Being a pioneer doesn’t always pay
Publishing on the Internet is mostly uncharted territory, like the Amazon jungle was 150 years ago.
Some daring publishers have hacked a path to “online profitability” or “a successful membership website,” and other publishers caught a tropical disease or were bitten by a snake, killing their business before they reached their goals.
If you’re looking to reach an uncharted goal in online publishing, grab your machete and start slashing your own path. But, if you’re looking to reach goals already discovered by other publishers, why not follow the paths they’ve cleared?
For example, if you’re sitting on a mountain of content that you want to sell to the public, possibly through a membership website or an ‘a la carte’ system, you should find a publisher that has already developed a successful system to do it.
One example of such a system is the Wall Street Journal’s website, WSJ.com. That system shows visitors enough content to spark interest, but it does not give away all the information.
You should take a look at their system and see if it could work for your publication. Afterall, WSJ’s system has generated over 930,000 online subscribers.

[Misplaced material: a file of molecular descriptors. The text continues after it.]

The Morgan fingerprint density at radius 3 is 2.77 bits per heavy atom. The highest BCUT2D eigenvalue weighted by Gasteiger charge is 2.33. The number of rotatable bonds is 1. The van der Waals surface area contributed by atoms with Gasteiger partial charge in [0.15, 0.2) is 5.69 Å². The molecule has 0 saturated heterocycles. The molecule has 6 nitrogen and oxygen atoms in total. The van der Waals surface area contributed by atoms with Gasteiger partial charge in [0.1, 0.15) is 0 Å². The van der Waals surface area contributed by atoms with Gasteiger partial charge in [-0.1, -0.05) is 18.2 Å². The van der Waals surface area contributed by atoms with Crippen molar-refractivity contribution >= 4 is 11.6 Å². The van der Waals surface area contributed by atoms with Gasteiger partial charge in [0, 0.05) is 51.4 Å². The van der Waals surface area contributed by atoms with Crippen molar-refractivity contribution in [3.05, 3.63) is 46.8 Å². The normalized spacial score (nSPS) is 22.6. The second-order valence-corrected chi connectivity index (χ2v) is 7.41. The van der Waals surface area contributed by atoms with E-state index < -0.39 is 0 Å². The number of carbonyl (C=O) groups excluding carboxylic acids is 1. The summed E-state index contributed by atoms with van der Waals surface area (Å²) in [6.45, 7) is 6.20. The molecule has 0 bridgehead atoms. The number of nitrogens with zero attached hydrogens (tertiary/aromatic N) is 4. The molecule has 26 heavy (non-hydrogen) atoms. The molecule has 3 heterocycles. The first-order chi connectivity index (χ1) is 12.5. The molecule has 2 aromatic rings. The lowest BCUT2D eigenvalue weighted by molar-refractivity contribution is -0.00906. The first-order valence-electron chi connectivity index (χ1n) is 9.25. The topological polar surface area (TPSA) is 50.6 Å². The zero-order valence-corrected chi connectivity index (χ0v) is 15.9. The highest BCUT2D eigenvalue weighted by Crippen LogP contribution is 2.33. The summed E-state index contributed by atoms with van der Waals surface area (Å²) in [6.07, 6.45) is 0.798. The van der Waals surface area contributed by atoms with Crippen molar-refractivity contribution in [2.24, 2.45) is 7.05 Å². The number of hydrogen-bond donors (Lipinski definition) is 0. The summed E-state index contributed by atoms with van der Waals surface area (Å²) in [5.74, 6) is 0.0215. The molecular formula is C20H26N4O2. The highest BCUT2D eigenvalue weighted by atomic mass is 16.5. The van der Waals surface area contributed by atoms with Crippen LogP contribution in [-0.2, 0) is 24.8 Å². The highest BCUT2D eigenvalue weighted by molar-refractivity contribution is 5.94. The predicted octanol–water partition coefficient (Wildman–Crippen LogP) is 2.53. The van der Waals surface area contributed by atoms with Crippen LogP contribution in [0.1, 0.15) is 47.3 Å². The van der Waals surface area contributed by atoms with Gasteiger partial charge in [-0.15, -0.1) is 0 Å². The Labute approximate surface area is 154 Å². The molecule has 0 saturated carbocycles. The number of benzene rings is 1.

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They’ve done that by quickly answering the three questions that cross every user’s mind when arriving on a webpage. Those questions are:
- What is here?
- How much does it cost?
- How do I get it?
The WSJ.com’s booming success online is due, in part, to its ability to answer these questions faster than the user can become confused.
Despite online publishing being as undeveloped as a jungle, there are thousands of lessons to be learned from pioneering publishers.
If you want to create a system for creating and organizing your content to maximize its reusability and resale value, take a look at publishers like Fodor’s.
Fodor’s strategy is to “nuggetize” its content by having every book organized into “minimum information units.” Each unit represents a stand-alone topic that can be repackaged, repurposed and re-monetized elsewhere. It’s an efficient online publishing strategy that can create products in multiple platforms.
If that sounds like a good system to you, read more about it in our previous posts. But if you want to develop a better system, build up your stock pile of research capital machetes and start slashing in the jungle.
Remember, the Internet is the newest frontier for publishing. There are cleared paths to success and you should follow them. It will be much cheaper than paving your own road.